Compassionate Strangers Made My Abortion Happen

Editor’s Note: This piece has been published under an alias, as the author wishes to remain anonymous. This is the first time she has shared her story.

When I realized I needed an abortion, I didn’t realize that it would be a destination abortion. I didn’t realize how many barriers—how many people—would be in my way just so I could get the abortion I wanted, when I wanted it.

But thankfully, with the help of complete strangers, I was able to get the abortion I wanted at 30 weeks.

Compassionate Strangers Made My Late Term Later Abortion Happen
(Hillel Steinberg / Flickr)

I had been married for barely a month when I became pregnant. I felt extremely stressed and scared; I didn’t know what to do. I was shocked by how fast I became pregnant and it put a huge stressor on our newly transformed relationship. It was anything but wedded bliss. My loved ones were supportive and said ‘it was destiny’—but to me, destiny or not, it was not going to help our struggling relationship.

Our fights became more constant, and I was stressed all the time. He would scream and yell at me; every conversation devolved into an extreme fight and I worried that I was going to die. He called the pregnancy a sin. My family blamed the mood swings.

I couldn’t take the stress. I started seeing a lot of brown spotting when I went to the bathroom, so I went to the doctor to see what was going on. She asked if I had been stressed and I told her about the fights and that my husband was getting violent with me—she agreed that the stress wasn’t helping my body and sent me on my way.

Barely a week later, more pain set in and I was rushed to the hospital. I was dilating, spotting, and going into labor; the pregnancy was determined to be high-risk and the doctors said the fetus’s chances of survival are low. This was not at all how I imagined my first pregnancy. I wasn’t getting the support that I wanted during the pregnancy, and now everything was going wrong.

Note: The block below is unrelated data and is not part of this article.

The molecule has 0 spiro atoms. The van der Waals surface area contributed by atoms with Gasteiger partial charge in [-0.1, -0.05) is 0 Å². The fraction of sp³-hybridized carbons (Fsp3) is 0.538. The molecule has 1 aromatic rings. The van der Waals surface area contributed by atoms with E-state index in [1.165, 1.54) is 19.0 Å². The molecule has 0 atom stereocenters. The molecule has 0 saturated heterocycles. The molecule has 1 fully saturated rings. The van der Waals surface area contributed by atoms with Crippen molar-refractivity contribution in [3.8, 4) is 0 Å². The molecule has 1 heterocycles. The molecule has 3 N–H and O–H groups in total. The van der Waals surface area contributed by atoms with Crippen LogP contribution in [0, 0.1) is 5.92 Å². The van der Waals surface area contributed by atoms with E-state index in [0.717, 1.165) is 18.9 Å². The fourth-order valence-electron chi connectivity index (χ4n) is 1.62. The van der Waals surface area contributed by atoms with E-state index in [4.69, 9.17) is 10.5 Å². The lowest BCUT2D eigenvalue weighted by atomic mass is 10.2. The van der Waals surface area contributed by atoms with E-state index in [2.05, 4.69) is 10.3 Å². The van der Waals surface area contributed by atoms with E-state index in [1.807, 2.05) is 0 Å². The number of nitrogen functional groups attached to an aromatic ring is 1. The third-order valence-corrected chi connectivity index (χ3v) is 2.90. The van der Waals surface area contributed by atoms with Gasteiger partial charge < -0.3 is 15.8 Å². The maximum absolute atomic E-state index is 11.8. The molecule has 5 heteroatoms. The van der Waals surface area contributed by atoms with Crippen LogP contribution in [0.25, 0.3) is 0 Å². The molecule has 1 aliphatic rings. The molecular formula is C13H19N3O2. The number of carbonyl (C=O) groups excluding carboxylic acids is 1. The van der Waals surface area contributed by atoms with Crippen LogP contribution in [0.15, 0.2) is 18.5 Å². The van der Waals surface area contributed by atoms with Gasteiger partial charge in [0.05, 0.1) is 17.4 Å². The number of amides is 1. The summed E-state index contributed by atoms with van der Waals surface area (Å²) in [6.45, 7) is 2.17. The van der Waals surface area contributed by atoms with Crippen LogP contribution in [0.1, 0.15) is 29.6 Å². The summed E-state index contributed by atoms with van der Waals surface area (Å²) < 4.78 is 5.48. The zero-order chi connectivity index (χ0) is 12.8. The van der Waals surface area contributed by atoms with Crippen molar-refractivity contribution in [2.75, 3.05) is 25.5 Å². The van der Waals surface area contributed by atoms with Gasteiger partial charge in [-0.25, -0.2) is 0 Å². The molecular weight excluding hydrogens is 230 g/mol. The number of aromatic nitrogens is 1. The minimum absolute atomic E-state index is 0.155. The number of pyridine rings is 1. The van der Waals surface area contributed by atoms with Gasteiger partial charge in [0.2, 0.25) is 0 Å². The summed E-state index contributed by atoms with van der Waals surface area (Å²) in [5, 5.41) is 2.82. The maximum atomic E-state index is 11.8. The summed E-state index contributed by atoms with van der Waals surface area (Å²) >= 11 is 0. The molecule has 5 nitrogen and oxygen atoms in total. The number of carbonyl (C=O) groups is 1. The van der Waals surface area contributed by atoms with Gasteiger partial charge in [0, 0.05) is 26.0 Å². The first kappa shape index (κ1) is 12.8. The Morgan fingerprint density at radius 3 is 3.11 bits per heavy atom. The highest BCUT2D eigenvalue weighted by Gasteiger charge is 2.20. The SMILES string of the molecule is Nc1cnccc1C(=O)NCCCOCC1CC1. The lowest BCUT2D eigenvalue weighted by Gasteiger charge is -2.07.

I asked the doctor what my options were, and she said that because I was nearing 26 weeks, in New York, I would need to continue the pregnancy and could seek out an adoption if I didn’t want to parent. I asked about abortion, but it felt like they were ignoring my request and continued to tell me what my options were based on the assumption that I would continue the pregnancy.

It’s dehumanizing being a Brown woman in a medical setting where everyone says they know your body better than you do. Finally, a nurse gave me a referral to an abortion clinic, which I visited two days later.

The doctor at Park Med was so nice, but also gave me devastating news: I wasn’t 26 weeks. “You’re 28 weeks today,” he said. “You’re not the first patient I’ve heard this story from at that hospital.”

I felt extremely lost. Was anyone going to help me get the abortion I wanted? Thankfully, the staff at Parkmed connected me to Brigid Alliance which helped me plan my trip to a clinic that could care for me—in Washington, DC.

It took over a week to raise the $9,000 for my abortion. I had $200 saved away and several abortion funds—the DC Abortion Fund, New York Abortion Access Fund and a few others pitched in. Brigid Alliance paid for my bus ticket to Washington, DC, hotel room for the week, and meals. They connected me with a volunteer named Renee who picked me up at the bus station and drove me to and from the clinic each day.

My husband wouldn’t come with me, and I knew if I told my parents they would try to stop me, so I went alone. It was ridiculous that I had to travel to a different state where none of my loved ones could join me because of their own schedules in the first place. I couldn’t believe so many strangers were jumping in to make sure I could get from New York City to D.C. for my abortion, and that one procedure would need so much coordination.

I expected the experience to be cold and isolating. But when I arrived at the DuPont Clinic, I was greeted with love.